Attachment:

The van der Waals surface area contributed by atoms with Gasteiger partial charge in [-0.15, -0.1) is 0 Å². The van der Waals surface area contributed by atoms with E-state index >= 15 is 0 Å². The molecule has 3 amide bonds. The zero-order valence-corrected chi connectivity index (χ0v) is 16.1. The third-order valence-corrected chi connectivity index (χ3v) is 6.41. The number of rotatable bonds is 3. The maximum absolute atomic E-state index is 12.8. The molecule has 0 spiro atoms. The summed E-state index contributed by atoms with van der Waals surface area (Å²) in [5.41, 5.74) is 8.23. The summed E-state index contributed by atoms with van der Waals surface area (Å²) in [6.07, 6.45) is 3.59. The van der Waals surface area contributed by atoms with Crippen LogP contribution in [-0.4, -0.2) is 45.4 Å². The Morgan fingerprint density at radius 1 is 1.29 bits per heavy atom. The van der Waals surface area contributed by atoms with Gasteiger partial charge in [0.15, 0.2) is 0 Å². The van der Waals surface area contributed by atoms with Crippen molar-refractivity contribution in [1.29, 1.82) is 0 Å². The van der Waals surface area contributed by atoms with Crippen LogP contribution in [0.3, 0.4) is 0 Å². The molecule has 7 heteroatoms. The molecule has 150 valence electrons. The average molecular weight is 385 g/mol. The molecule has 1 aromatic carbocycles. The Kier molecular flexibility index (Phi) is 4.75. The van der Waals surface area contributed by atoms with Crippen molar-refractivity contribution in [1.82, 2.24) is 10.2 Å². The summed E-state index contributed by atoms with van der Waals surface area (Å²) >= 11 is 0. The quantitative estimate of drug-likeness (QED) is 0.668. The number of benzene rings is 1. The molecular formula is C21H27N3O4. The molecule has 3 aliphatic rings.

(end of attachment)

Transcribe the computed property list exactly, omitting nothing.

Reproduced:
The van der Waals surface area contributed by atoms with Gasteiger partial charge in [-0.15, -0.1) is 0 Å². The van der Waals surface area contributed by atoms with E-state index >= 15 is 0 Å². The molecule has 3 amide bonds. The zero-order valence-corrected chi connectivity index (χ0v) is 16.1. The third-order valence-corrected chi connectivity index (χ3v) is 6.41. The number of rotatable bonds is 3. The maximum absolute atomic E-state index is 12.8. The molecule has 0 spiro atoms. The summed E-state index contributed by atoms with van der Waals surface area (Å²) in [5.41, 5.74) is 8.23. The summed E-state index contributed by atoms with van der Waals surface area (Å²) in [6.07, 6.45) is 3.59. The van der Waals surface area contributed by atoms with Crippen LogP contribution in [-0.4, -0.2) is 45.4 Å². The Morgan fingerprint density at radius 1 is 1.29 bits per heavy atom. The van der Waals surface area contributed by atoms with Gasteiger partial charge in [0.15, 0.2) is 0 Å². The van der Waals surface area contributed by atoms with Crippen molar-refractivity contribution in [1.29, 1.82) is 0 Å². The van der Waals surface area contributed by atoms with Crippen LogP contribution in [0.3, 0.4) is 0 Å². The molecule has 7 heteroatoms. The molecule has 150 valence electrons. The average molecular weight is 385 g/mol. The molecule has 1 aromatic carbocycles. The Kier molecular flexibility index (Phi) is 4.75. The van der Waals surface area contributed by atoms with Crippen molar-refractivity contribution in [1.82, 2.24) is 10.2 Å². The summed E-state index contributed by atoms with van der Waals surface area (Å²) >= 11 is 0. The quantitative estimate of drug-likeness (QED) is 0.668. The number of benzene rings is 1. The molecular formula is C21H27N3O4. The molecule has 3 aliphatic rings.